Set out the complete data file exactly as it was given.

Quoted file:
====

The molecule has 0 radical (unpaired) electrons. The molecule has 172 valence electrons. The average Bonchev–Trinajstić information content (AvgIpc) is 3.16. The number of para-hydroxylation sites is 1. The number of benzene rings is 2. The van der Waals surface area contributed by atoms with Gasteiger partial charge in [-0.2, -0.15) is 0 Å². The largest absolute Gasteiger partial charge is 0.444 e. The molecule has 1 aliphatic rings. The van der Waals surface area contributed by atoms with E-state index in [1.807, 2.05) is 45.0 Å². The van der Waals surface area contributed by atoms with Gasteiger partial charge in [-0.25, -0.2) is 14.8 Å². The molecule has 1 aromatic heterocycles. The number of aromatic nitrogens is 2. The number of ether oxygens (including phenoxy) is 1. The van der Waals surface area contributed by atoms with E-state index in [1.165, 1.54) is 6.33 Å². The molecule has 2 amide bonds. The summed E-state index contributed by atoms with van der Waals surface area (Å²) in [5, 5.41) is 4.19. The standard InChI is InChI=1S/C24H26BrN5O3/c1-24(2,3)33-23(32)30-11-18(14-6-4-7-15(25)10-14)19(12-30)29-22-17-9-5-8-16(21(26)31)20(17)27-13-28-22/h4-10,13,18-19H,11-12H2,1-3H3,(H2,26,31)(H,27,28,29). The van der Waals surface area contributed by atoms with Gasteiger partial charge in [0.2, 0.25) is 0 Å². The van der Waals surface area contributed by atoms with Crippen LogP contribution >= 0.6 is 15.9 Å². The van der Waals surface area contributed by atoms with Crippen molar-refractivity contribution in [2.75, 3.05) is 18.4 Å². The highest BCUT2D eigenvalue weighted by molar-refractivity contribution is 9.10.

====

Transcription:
The molecule has 0 radical (unpaired) electrons. The molecule has 172 valence electrons. The average Bonchev–Trinajstić information content (AvgIpc) is 3.16. The number of para-hydroxylation sites is 1. The number of benzene rings is 2. The van der Waals surface area contributed by atoms with Gasteiger partial charge in [-0.2, -0.15) is 0 Å². The largest absolute Gasteiger partial charge is 0.444 e. The molecule has 1 aliphatic rings. The van der Waals surface area contributed by atoms with E-state index in [1.807, 2.05) is 45.0 Å². The van der Waals surface area contributed by atoms with Gasteiger partial charge in [-0.25, -0.2) is 14.8 Å². The molecule has 1 aromatic heterocycles. The number of aromatic nitrogens is 2. The number of ether oxygens (including phenoxy) is 1. The van der Waals surface area contributed by atoms with E-state index in [1.165, 1.54) is 6.33 Å². The molecule has 2 amide bonds. The summed E-state index contributed by atoms with van der Waals surface area (Å²) in [5, 5.41) is 4.19. The standard InChI is InChI=1S/C24H26BrN5O3/c1-24(2,3)33-23(32)30-11-18(14-6-4-7-15(25)10-14)19(12-30)29-22-17-9-5-8-16(21(26)31)20(17)27-13-28-22/h4-10,13,18-19H,11-12H2,1-3H3,(H2,26,31)(H,27,28,29). The van der Waals surface area contributed by atoms with Gasteiger partial charge in [0.2, 0.25) is 0 Å². The van der Waals surface area contributed by atoms with Crippen LogP contribution >= 0.6 is 15.9 Å². The van der Waals surface area contributed by atoms with Crippen molar-refractivity contribution in [2.75, 3.05) is 18.4 Å². The highest BCUT2D eigenvalue weighted by molar-refractivity contribution is 9.10.